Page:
Home » Reviews » Cabaret » Review: Dr Adam Perchard and Richard Thomas: Interview With The Vamp, Soho Downstairs, Soho Theatre

Review: Dr Adam Perchard and Richard Thomas: Interview With The Vamp, Soho Downstairs, Soho Theatre

On a night when most of London seem to be talking about and planning on watching the football, it’s a real tonic to step into Soho Theatre and be assured there’s no chance the show will be delayed to watch a sport I struggle to garner much enthusiasm for. As soon as the lights go down and Dr Adam Perchard takes to the stage in their wonderfully sequined jacket, I feel sorry for anyone squashed into a pub to stare at a screen.  Perchard commands the stage immediately, when we’re quickly assured that the next hour isn’t anything to…

Summary

Rating

Excellent

Flawless vocals, hilarious lyrics and a huge heart, this is cabaret at its finest.

On a night when most of London seem to be talking about and planning on watching the football, it’s a real tonic to step into Soho Theatre and be assured there’s no chance the show will be delayed to watch a sport I struggle to garner much enthusiasm for. As soon as the lights go down and Dr Adam Perchard takes to the stage in their wonderfully sequined jacket, I feel sorry for anyone squashed into a pub to stare at a screen. 

Perchard commands the stage immediately, when we’re quickly assured that the next hour isn’t anything to do with us. It’s all about them. Quite refreshing after a hectic day at work. What follows is an hour-long “epic queer song cycle’ that feels like 10 minutes. It’s a joy from start to finish. 

Perchard and Richard Thomas, the piano playing, interviewer, composer extraordinaire, have delicious chemistry, correcting each other’s very minor mistakes with warmth and humour. They have the most wonderful relationship that would make any performer envious. Despite the vulnerability of being on stage, the duo commands the space and have the audience on side from the very beginning.

The show is an autobiography told through the medium of song with lyrics by Perchard and music by Thomas, telling the highs and lows of Perchard’s journey from academic to vamp. It’s funny yet injects wonderful moments of melancholy when you’re not sure whether to laugh, cry, or leap onto stage to give them a hug. One song describes how they’re not sure if they’re putting on weight or pupating, ready to transform into a moth. It’s an ingenious way to address issues of body confidence and weight, causing laughs of recognition and acknowledgement, but never mockery, throughout the room. Another song talks about a nervous breakdown whilst lecturing in English at Queen Mary’s University which, although clearly a traumatic event, still manages to make us giggle. 

Their spoken word poem that is set to music is one of the highlights of the show. Pockets of laughter from various individuals in the audience are telling of the songs honesty, and it’s the brutal truths shared in Perchard’s performance that endears them to all our hearts, whatever our personal experiences.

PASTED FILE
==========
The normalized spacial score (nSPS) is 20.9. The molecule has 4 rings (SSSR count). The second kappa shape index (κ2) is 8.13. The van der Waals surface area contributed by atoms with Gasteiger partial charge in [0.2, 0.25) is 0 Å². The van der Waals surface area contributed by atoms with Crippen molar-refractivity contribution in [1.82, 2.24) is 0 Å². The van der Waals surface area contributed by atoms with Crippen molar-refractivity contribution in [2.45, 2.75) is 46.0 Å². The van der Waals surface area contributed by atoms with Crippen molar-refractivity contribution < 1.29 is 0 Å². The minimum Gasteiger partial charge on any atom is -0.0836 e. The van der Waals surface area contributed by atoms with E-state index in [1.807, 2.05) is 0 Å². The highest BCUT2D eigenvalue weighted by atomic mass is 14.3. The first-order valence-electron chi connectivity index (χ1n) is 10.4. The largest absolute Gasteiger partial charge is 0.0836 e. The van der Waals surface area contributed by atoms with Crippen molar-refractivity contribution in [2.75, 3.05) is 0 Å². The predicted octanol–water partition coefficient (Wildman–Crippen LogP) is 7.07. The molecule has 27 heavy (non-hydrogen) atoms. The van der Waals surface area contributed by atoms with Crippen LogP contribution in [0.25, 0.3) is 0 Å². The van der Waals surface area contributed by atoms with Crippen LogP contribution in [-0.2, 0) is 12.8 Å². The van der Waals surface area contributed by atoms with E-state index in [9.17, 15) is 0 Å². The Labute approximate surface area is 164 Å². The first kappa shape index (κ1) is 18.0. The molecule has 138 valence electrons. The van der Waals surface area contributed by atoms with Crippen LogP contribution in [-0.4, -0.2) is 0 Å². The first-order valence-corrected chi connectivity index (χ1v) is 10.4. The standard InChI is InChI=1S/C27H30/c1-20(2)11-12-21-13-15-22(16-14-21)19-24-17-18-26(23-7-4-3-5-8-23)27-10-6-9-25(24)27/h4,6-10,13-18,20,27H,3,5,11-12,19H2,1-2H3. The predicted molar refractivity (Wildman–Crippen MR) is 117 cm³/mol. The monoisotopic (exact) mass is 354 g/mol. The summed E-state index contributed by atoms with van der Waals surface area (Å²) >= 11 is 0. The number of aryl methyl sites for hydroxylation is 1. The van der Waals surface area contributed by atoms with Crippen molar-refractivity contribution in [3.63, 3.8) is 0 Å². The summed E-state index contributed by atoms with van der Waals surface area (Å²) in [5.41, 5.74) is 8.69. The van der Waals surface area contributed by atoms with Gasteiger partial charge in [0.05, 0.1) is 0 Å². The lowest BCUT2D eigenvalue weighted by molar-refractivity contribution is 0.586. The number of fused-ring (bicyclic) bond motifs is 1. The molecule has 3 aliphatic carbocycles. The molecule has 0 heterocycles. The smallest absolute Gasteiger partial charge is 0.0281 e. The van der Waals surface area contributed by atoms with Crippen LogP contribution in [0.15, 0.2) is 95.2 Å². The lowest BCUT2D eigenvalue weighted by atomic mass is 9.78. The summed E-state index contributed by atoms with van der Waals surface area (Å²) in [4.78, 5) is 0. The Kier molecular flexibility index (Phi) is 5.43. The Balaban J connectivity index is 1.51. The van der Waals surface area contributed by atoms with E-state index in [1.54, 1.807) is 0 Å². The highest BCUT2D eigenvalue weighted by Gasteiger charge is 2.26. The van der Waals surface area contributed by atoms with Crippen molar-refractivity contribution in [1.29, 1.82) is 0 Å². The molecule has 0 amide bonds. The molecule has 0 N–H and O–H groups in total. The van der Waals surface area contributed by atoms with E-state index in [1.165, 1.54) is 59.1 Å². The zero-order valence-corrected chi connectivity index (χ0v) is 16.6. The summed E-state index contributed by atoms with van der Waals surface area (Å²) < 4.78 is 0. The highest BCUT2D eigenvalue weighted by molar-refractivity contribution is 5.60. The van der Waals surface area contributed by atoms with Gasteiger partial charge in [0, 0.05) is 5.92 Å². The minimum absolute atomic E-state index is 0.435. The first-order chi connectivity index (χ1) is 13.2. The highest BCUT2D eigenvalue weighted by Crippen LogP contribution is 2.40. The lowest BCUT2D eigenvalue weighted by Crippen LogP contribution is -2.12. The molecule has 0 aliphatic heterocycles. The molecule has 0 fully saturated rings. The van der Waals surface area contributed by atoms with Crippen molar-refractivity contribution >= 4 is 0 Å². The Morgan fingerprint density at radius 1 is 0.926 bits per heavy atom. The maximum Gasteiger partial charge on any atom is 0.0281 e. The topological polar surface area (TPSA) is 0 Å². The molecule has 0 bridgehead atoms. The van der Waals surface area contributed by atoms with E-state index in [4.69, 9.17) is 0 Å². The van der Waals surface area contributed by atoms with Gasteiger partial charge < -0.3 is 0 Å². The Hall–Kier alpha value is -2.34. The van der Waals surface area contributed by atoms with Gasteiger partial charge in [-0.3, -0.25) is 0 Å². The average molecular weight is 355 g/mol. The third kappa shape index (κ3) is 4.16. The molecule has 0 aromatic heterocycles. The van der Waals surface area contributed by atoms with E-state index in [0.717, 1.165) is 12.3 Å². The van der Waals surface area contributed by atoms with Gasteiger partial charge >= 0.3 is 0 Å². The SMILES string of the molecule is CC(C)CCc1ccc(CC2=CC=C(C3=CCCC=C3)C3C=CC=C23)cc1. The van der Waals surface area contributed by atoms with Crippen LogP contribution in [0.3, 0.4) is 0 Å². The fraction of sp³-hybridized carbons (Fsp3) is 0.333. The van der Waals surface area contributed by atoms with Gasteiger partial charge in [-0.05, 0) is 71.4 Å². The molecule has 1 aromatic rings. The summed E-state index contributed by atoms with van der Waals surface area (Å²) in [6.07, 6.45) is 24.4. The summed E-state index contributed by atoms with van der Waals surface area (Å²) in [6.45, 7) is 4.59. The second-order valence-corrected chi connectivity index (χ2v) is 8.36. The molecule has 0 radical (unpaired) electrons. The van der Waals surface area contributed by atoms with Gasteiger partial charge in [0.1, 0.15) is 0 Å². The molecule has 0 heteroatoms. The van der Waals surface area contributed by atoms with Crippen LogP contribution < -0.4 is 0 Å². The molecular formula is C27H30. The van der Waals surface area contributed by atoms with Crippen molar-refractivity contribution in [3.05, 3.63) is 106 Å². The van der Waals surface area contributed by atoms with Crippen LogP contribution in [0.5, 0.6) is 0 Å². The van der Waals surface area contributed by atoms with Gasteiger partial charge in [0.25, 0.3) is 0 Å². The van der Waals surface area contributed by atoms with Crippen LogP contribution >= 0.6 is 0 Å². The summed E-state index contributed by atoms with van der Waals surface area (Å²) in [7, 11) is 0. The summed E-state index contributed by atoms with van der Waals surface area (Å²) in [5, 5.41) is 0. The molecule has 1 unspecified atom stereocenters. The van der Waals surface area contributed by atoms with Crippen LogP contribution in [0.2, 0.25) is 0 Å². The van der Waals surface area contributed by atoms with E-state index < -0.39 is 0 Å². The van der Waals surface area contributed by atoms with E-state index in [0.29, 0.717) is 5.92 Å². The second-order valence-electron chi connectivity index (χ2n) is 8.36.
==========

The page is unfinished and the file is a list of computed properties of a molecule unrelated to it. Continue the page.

Whilst the performance and staging is simple, Perchard’s stage presence is so strong that they completely transform Soho Downstairs. With their shimmery, glittery gold jacket, glorious locks and perfectly timed lighting design, this production feels polished and refined. It’s a slick performance, this is cabaret turned up to 11. You feel in safe hands with Perchard and Thomas on stage, always a wonderful way to feel when at the theatre. 

Whoever you are, this is the show for you. It’s warm and funny, with a heart bigger than any England fan’s hope for a win. With vocals that wouldn’t be out of place at Les Mis down the road, Perchard is a formidable talent and paired with Thomas’ compositional prowess, they’re unstoppable. What a perfect way to spend an evening in Soho. 


Music by Richard Thomas

Lyrics by Adam Perchard

Interview With a Vamp runs at Soho Theatre until Saturday 13th July 2024. 

Further information and booking can be found here.

About Lily Middleton

Lily currently works at an art gallery, you might know it, it's in Trafalgar Square. When not gazing at masterpieces, she can be found in a theatre or obsessively crafting. Her love of theatre began with musicals as a child, Starlight Express at the Apollo Victoria being her earliest memory of being completely entranced. She studied music at university and during this time worked on a few shows in the pit with her violin, notably Love Story (which made her cry more and more with each performance) and Calamity Jane (where the gunshot effects never failed to make her jump). But it was when working at Battersea Arts Centre at the start of her career that her eyes were opened to the breadth of theatre and the impact it can have. This solidified a life-long love of theatre, whether in the back of a pub, a disused warehouse or in the heart of the West End.